How to Get Health Insurance Between Jobs
Many people with full-time jobs have employer-sponsored health insurance policies. In 2020, employment-based health insurance accounted for 54.4% of Americans with insurance, or about 177 million people. However, this coverage is usually lost when someone leaves a job. Even if a person has a new job lined up, it can take a few weeks or longer for a new employer’s health benefits to kick in, leaving them without coverage in the interim.
Fortunately, you have options to maintain health insurance coverage between jobs:
- Maintaining your current coverage with COBRA
- Signing up for a new health insurance plan, such as through the Health Insurance Marketplace or with a short-term health insurance option
- Enrolling in Medicaid
- Taking advantage of local programs
Learn more about what you can do to ensure you stay covered between jobs, as well as the pros and cons of each option.
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Your Options for Health Insurance Between Jobs
Health insurance is an important way to protect yourself, both physically and financially. If you experience a medical issue during a temporary lapse of coverage, you may find yourself paying out of pocket for numerous bills. If you’re in this situation, you could be in a vulnerable position. However, you have options for maintaining health insurance coverage while unemployed. These choices can act as gap health insurance between jobs until your new coverage kicks in.
Does Contract or Freelance Work Affect Health Coverage?
While between jobs, you may choose to do freelance or gig work on the side for some extra cash, such as working for a rideshare or delivery service. This should not affect your health insurance options. Most contract and freelance employers do not offer the option to enroll in health insurance, so you would not be jeopardizing coverage from your spouse’s employer or COBRA. However, if you’re eligible for Medicaid or ACA subsidies, be aware that freelance work may may push your income over the limit.
Option #1: COBRA, or Maintaining Your Current Coverage
COBRA — the Consolidated Omnibus Budget Reconciliation Act — is a federal regulation that lets you temporarily keep your employer-sponsored health plan even after you leave the company. Every employer with 20 or more employees must offer COBRA as an option to departing employees. With COBRA, your coverage would be identical to the coverage you had from your employer, but usually costs significantly more since your employer is no longer contributing to the costs.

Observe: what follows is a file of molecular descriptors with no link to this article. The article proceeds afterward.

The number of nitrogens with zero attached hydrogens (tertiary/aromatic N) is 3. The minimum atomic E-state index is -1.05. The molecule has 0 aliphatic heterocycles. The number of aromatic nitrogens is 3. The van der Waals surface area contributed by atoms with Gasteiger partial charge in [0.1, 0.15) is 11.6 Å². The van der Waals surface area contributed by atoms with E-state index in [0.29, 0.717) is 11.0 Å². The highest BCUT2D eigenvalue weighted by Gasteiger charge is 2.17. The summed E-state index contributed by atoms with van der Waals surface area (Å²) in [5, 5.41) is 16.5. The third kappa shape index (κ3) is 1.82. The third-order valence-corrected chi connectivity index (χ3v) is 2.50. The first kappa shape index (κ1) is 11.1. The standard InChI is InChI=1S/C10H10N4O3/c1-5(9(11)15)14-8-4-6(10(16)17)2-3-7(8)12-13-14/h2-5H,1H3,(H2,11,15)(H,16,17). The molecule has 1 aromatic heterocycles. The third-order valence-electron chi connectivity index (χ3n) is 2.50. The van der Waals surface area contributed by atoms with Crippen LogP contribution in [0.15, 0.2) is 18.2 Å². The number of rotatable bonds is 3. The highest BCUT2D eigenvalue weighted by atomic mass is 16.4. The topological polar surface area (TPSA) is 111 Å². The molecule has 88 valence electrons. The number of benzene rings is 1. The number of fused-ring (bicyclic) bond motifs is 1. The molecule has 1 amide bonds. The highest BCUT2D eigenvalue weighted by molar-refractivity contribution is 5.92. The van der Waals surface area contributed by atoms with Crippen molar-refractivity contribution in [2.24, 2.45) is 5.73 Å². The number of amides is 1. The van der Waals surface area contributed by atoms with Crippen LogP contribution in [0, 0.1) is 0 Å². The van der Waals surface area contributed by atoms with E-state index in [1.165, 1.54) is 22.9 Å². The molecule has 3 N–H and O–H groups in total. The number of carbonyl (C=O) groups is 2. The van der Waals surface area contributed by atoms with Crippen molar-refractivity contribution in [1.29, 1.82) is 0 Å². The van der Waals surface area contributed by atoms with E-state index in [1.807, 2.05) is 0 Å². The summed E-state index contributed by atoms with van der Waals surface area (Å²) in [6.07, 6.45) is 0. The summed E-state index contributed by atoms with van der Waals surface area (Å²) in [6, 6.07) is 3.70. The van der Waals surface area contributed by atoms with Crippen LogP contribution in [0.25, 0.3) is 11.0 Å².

COBRA coverage can last up to 18 months after leaving your job, though coverage can extend for up to 36 months in some cases. If health benefits from your new employer kicks in before that, you can cancel the COBRA plan at that time to avoid paying for two coverages.
You must have been employed with the company for at least half of the workdays in the previous year and lose your employment due to a qualifying life event. Qualifying life events include:
- Voluntarily leaving a position
- Termination for anything other than gross misconduct
- A reduction in hours
- Divorcing or separating from the covered employee, meaning you receive health coverage from your spouse’s employer-sponsored plan and now are separating from your spouse
Pros and Cons of COBRA
- Continuation of coverage
- Familiarity with providers and benefits
- Coverage for dependents
- No pre-existing condition exclusions
- Typically 18 months of eligible coverage
- High costs
- Limited enrollment period
- Employer bankruptcy can disrupt coverage
- Lack of portability
- Continuation of coverage: If you’ve already met your deductible for the year, keeping this coverage also means you do not have to start over with a new deductible from another plan. This can help you save money if you have more doctor’s visits, procedures, or tests scheduled.
- Familiarity with providers and benefits: By keeping your employer-sponsored health insurance coverage between jobs with COBRA, you can keep going to the doctors you did before. Your copays and deductible should stay the same as well.